The British government is reversing plans to scrap the highest rate of income tax, announcing the embarrassing retreat after a rebellion among its own lawmakers and a week of financial and economic turmoil.
In a statement on Monday, finance minister Kwasi Kwarteng said the tax cut for people earning more than £150,000 ($170,000) “had become a distraction” from the government’s wider package of measures to tackle the energy crisis and to reduce taxes more broadly, in its efforts to end years of economic torpor.
“We get it, and we have listened,” he said.
The announcement marks a major and abrupt climb-down for new Prime Minister Liz Truss, whose government has been roiled by the reaction to its proposal for sweeping tax cuts, which included slashing the top rate of income tax to 40% from 45%.
The government’s retreat came just 24 hours after Truss admitted mistakes in preparing the ground for Kwarteng’s “mini budget” on September 23 but said she was sticking with the measures.
“I stand by the package we announced and I stand by the fact we announced it quickly,” she told the BBC on Sunday.
The proposed cuts of £45 billion ($50.5 billion) would have been the biggest in 50 years. Truss and Kwarteng said they were vital to shake the United Kingdom out of years of sluggish economic performance.
But the cuts sent the pound plunging to historic lows against the US dollar, and sparked chaos in the market for UK debt because they will require a large increase in government borrowing. Mortgage rates soared, and some pension funds struggled to remain solvent.
A degree of order was only restored by an emergency intervention last Wednesday by the Bank of England, which said it would buy UK government bonds worth £65 billion ($73 billion).
The government’s decision to hand top earners a big tax cut while millions are struggling to pay their energy and food bills was the most politically controversial element of the plan. In a rare rebuke, the International Monetary Fund slammed the government’s package, saying it would raise inequality and increase inflationary pressure in the UK economy.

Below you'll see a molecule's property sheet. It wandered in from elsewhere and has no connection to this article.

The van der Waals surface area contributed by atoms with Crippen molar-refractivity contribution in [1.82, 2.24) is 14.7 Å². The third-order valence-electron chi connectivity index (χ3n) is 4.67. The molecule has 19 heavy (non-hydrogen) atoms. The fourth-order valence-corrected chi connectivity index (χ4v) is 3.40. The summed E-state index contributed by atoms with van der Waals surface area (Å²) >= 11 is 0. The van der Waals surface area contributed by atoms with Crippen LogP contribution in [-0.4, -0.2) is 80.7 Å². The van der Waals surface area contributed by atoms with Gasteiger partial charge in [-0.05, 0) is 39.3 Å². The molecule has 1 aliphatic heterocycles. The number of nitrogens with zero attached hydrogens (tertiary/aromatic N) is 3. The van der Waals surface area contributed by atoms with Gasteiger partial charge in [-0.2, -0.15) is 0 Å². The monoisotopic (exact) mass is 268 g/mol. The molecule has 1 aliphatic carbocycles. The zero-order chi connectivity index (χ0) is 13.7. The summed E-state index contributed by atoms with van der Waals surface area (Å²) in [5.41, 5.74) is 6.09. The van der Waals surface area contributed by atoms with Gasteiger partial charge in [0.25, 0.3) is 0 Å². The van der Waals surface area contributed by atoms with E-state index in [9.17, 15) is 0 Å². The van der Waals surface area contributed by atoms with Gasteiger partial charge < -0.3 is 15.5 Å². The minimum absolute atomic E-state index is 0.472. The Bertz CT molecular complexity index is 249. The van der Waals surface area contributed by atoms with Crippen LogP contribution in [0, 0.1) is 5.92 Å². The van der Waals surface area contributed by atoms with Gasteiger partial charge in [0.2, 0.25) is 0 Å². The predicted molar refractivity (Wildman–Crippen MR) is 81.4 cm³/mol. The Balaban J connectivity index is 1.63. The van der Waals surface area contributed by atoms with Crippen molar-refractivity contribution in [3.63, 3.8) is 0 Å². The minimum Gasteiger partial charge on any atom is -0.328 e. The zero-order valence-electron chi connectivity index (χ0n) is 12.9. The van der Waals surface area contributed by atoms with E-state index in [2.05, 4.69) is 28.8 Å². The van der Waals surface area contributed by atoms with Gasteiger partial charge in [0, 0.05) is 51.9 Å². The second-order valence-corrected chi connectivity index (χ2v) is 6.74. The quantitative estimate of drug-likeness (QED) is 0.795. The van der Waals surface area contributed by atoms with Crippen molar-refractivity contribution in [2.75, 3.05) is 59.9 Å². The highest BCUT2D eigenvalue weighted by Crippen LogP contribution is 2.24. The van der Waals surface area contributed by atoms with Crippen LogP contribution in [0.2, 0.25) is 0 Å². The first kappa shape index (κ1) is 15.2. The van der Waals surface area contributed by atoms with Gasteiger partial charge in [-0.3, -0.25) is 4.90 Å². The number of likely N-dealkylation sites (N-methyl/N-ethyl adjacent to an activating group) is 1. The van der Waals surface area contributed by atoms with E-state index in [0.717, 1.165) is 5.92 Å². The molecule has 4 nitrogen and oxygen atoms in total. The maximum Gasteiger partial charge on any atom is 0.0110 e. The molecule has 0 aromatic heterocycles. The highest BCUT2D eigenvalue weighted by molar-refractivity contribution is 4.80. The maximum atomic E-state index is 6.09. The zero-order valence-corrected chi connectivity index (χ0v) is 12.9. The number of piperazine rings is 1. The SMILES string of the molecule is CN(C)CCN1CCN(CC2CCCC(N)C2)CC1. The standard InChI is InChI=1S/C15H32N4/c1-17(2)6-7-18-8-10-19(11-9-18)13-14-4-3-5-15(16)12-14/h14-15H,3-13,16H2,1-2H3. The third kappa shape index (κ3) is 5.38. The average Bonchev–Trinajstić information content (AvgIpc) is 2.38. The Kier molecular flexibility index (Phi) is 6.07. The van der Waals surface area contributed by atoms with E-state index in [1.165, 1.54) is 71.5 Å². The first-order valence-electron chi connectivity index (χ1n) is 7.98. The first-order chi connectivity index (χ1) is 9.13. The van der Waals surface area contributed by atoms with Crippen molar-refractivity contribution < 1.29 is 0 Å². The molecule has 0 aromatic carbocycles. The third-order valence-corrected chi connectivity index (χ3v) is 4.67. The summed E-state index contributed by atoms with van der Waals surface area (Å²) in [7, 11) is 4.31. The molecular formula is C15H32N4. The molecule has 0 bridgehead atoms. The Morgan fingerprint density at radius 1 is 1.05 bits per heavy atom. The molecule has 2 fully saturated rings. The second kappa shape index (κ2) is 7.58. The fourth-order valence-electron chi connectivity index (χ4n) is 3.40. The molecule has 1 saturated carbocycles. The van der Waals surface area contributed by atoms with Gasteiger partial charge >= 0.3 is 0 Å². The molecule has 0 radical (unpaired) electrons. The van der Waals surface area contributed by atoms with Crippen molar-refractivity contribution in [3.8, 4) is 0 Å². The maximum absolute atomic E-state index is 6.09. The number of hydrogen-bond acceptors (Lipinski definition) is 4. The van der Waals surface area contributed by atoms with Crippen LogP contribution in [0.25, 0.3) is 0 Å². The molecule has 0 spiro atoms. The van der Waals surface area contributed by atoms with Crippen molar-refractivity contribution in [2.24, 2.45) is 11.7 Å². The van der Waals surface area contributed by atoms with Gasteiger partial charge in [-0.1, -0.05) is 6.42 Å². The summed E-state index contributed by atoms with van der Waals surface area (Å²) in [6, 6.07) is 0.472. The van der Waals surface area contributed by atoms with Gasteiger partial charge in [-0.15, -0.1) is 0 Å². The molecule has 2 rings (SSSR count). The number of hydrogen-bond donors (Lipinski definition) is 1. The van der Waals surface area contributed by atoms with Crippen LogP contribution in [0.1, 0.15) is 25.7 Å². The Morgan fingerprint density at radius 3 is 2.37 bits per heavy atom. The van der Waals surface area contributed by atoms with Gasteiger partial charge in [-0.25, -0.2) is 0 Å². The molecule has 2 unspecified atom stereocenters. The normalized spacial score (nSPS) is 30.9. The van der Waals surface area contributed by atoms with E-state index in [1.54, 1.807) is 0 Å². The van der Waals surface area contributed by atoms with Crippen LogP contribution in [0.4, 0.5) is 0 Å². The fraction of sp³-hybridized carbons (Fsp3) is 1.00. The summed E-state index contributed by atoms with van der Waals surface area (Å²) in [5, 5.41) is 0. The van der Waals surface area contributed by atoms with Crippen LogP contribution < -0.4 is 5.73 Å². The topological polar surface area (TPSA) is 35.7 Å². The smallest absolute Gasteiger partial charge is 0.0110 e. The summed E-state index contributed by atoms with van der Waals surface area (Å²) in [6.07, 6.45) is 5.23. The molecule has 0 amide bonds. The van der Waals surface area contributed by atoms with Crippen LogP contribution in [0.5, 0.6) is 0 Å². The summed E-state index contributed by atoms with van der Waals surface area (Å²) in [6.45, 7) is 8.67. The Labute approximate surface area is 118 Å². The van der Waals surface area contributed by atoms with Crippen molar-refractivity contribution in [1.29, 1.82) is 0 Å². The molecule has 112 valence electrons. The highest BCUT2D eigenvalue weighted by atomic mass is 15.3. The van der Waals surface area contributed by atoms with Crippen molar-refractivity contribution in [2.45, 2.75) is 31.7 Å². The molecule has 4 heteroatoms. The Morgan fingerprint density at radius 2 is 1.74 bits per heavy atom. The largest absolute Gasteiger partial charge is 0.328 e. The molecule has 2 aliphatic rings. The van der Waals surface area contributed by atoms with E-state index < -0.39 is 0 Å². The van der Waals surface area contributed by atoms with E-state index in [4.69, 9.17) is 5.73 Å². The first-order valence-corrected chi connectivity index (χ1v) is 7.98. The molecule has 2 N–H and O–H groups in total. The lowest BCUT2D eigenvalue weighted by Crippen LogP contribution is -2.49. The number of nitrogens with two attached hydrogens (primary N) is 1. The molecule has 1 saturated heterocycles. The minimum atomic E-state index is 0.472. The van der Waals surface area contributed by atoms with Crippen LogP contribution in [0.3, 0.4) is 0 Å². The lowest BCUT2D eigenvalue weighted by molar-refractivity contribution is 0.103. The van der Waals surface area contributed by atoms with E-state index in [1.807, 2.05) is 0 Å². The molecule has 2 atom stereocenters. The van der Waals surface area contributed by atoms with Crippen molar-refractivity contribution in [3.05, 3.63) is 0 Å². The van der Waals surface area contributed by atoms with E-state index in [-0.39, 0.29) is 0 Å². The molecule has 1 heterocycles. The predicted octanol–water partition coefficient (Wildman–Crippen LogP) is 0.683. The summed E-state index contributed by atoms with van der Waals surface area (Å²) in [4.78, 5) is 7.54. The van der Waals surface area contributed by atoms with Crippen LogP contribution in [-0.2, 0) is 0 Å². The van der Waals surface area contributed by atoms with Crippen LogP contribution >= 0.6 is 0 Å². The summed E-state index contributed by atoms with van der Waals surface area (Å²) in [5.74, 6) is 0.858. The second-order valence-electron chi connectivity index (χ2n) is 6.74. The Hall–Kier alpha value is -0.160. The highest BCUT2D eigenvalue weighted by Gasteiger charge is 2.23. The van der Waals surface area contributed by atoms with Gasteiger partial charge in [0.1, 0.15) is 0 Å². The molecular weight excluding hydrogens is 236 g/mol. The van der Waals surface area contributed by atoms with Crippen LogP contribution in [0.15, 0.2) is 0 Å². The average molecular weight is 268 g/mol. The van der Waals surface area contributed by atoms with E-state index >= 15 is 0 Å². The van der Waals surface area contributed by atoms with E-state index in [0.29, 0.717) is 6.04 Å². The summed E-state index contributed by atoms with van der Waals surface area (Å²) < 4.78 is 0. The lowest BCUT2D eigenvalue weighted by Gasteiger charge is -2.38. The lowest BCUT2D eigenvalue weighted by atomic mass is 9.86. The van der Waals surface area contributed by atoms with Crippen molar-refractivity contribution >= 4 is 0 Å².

Senior former ministerial colleagues of Truss and Kwarteng, including Michael Gove and Grant Shapps, lined up on Sunday to criticize the planned giveaway for the rich, and there were signs of a broader rebellion within the prime minister’s Conservative Party that could have ended in the measure being blocked in parliament.
News that the abolition of the top rate of income tax was being reversed sent the pound up about 1.2% to $1.12 on Monday. But the about-face will likely only reduce the overall size of the tax-cutting package by £2 billion, leaving the government yet to reassure markets that it has a solid plan to fund the rest.
“This move is rather symbolic, being less about the amount of money it will save (low billions) and more about the poor signal it had delivered of ideological (unfunded) tax cuts,” wrote Chris Turner, global head of UK markets at ING.